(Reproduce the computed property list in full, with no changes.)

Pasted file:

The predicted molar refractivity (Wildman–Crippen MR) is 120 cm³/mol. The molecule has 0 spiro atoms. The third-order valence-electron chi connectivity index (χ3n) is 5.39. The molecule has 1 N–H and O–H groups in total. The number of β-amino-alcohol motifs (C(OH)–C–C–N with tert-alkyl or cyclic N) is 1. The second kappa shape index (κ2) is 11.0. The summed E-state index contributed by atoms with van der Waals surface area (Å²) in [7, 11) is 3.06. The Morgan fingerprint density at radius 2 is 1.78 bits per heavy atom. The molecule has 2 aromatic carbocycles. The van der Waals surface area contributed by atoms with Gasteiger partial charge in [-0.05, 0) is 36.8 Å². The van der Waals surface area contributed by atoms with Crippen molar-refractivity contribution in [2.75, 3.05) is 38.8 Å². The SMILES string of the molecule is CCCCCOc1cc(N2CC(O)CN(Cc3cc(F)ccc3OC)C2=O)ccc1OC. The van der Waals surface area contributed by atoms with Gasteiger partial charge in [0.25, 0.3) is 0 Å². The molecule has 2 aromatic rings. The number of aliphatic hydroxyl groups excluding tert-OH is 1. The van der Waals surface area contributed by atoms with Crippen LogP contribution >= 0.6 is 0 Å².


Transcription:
The predicted molar refractivity (Wildman–Crippen MR) is 120 cm³/mol. The molecule has 0 spiro atoms. The third-order valence-electron chi connectivity index (χ3n) is 5.39. The molecule has 1 N–H and O–H groups in total. The number of β-amino-alcohol motifs (C(OH)–C–C–N with tert-alkyl or cyclic N) is 1. The second kappa shape index (κ2) is 11.0. The summed E-state index contributed by atoms with van der Waals surface area (Å²) in [7, 11) is 3.06. The Morgan fingerprint density at radius 2 is 1.78 bits per heavy atom. The molecule has 2 aromatic carbocycles. The van der Waals surface area contributed by atoms with Gasteiger partial charge in [-0.05, 0) is 36.8 Å². The van der Waals surface area contributed by atoms with Crippen molar-refractivity contribution in [2.75, 3.05) is 38.8 Å². The SMILES string of the molecule is CCCCCOc1cc(N2CC(O)CN(Cc3cc(F)ccc3OC)C2=O)ccc1OC. The van der Waals surface area contributed by atoms with Gasteiger partial charge in [0.25, 0.3) is 0 Å². The molecule has 2 aromatic rings. The number of aliphatic hydroxyl groups excluding tert-OH is 1. The van der Waals surface area contributed by atoms with Crippen LogP contribution >= 0.6 is 0 Å².